Mike Flinn (@realmikeflinn) isn’t just a podcast producer and engineer; he’s also an avid fan of the form. “My Pod Week” recaps and reviews the many varied comedy podcasts Flinn listened to or attended live tapings of during the previous week. Enjoy!
THE SYLVESTER STALLONE PODCAST (Episodes one through four)
This is a podcast miniseries special event like no other. Paul Scheer from the How Did This Get Made podcast and The League (FXX) moderates brief episodes. For 30 years and over 70 movies Sylvester Stallone has been kicking ass on screen. In the debut episode Scheer runs down the impressive highlights as the crew stands by for the tardy guest of honor. Episode two began and Stallone was running late, so Paul reads questions from fans. First “Was the weight training device installed in the truck cab in Over The Top developed for the movie, or was it an existing product marketed to truckers?” We will have to wait for Stallone’s answer, he’s not there yet. The device in question is a pulley machine with weights like you would see in a gym, only this contraption is wedged to the right and slightly behind the drivers seat in our hero’s big rig. Over The Top is, in my humble opinion, the best father-and-son arm wrestling road trip film in the history of cinema. Sly would travel the American highways steering his truck with his left arm, while putting in a hard workout on his right arm, and “parenting” between arm wrestling competitions. His son just looked out the window of his prison on wheels trying to hang on to some shred of sanity while the metallic clanking sound of weights echoed around the cab. How Stallone’s left arm was able to not look like an atrophied baby arm by comparison is part of the suspension of disbelief that one must engage in when it comes to Over The Top. In episode three Paul is joined by Nick Kroll. Nick answers questions as Sylvester Stallone while Frank Stallone made a cameo through Paul’s impression. I hope that Paul’s high pitched caricature leads to a celebrity boxing match. I saw Frank Stallone at a grocery store recently, and at age 64 he looks like he can still kick some ass. On day four / episode four Mr. Stallone’s eventual participation was in question as Paul found communications between himself and the Stallone camp at a standstill. His phone call to Stallone management was less than helpful. “…So you’re telling me to go fuck myself…” This attempt at celebrating an American screen legend continues for another week. Check it out.
WHAM BAM POW with CAMERON ESPOSITO (Ep. 74 – Birdman)
Cameron Esposito and Ricky Carmona got together to talk about Birdman. Before our hosts get to this strange mix of small stage meets big screen they sum up the current climate of superhero movie gossip. Is Channing Tatum a good choice to play Gambit from the X-Men comic books? No. Cameron finds him too stocky to play the card throwing Cajun “He looks like a member of Roxette.” Ricky and Cameron also talk about the new Terminator franchise possibilities. Time loops and character reimagining garbage are coming to a theater near you next year, featuring Emilia Clarke from Game Of Thrones as a young and fashionable looking Sarah Connor. Something about the new Sarah Connor does not seem to fit with the original Linda Hamilton version. Ricky tries to put his finger on it. “Linda Hamilton just has a very specific look.” “She’s got Sigourney face is what you’re trying to say.” I won’t give anything away here but I will take this opportunity to notify you that this episode does discuss a major plot point and talks about the ending. Birdman is not an easy movie to describe but Cameron did it. This thing has layers upon layers, and she summarized it as a commentary on superhero movies, wrapped in a commentary on Hollywood, wrapped in a commentary on theatre, wrapped in a commentary on art, wrapped in a commentary on futility, wrapped in a commentary on death. “I really feel like this could have been twelve movies.” Yes, it is all of those things and it left me wanting more bird and less man. Michael Keaton plays a washed up former action hero turned Broadway actor. Reflections of real life are all over this film in the way that we got a version of the real John Malkovich in Being John Malkovich. Ricky had problems with the third act. He found the portrait of art versus criticism to be oversimplified. Birdman’s ex wife Amy Ryan, lawyer Zach Galifianakis, and foil Edward Norton turn in powerful performances, but Emma Stone’s Lindsay Lohan bird-daughter character didn’t do much for anyone. Ricky gives it 3.75 pooping Birdmans. Cameron gives it a 4. “I didn’t love it but I found it a lovely conversation piece.”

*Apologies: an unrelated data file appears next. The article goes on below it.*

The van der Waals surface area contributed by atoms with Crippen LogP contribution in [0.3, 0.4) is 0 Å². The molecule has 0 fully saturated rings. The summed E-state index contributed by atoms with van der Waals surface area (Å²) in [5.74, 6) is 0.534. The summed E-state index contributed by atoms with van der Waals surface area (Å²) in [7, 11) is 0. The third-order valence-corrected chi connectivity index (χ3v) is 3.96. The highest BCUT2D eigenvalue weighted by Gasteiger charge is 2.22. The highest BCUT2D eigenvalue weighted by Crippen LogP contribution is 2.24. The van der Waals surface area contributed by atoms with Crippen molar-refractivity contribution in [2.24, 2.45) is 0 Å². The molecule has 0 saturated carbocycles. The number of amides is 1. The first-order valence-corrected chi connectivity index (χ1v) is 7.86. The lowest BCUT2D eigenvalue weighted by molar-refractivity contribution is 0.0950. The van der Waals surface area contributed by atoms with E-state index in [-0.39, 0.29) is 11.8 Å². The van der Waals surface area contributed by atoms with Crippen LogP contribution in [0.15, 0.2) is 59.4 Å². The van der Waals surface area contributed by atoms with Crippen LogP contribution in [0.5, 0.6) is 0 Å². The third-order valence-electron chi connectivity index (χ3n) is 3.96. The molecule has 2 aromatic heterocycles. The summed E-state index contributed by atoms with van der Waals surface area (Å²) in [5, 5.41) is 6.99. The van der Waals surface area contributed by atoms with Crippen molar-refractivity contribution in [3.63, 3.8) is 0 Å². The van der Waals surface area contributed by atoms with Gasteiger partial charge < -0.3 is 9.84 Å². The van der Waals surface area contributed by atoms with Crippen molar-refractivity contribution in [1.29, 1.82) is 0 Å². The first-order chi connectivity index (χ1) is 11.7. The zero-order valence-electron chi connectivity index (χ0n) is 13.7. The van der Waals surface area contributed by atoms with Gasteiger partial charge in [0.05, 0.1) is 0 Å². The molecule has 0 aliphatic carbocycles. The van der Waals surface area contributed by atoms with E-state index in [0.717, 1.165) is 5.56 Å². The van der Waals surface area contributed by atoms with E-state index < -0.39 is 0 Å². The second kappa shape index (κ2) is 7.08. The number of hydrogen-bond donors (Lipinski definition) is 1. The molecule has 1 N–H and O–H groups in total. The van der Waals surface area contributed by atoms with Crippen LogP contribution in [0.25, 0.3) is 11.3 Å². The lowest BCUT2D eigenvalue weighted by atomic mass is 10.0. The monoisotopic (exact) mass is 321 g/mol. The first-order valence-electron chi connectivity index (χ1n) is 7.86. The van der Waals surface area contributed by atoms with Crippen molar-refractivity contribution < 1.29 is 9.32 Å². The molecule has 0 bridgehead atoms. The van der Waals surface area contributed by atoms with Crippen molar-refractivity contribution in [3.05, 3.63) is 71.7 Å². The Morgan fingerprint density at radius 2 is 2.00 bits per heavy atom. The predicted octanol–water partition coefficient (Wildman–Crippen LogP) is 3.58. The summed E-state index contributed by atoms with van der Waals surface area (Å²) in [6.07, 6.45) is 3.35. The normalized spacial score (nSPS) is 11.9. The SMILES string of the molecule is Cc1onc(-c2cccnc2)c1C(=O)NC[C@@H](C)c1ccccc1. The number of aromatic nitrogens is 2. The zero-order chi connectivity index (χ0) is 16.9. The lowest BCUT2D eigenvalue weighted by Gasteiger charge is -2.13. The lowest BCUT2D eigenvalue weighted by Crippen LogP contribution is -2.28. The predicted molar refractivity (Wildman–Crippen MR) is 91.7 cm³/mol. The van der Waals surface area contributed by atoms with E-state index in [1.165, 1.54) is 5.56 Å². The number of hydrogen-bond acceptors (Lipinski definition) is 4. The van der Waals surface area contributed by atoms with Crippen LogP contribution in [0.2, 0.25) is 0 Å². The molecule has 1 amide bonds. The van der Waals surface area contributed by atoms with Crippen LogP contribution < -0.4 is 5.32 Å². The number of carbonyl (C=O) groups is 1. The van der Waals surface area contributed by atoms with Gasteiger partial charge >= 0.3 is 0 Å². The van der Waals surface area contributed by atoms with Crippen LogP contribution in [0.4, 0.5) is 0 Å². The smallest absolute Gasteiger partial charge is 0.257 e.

Mike Flinn is a podcast producer/engineer based in West Hollywood, Calif., for All Things Comedy. The views expressed in My Pod Week are purely his own.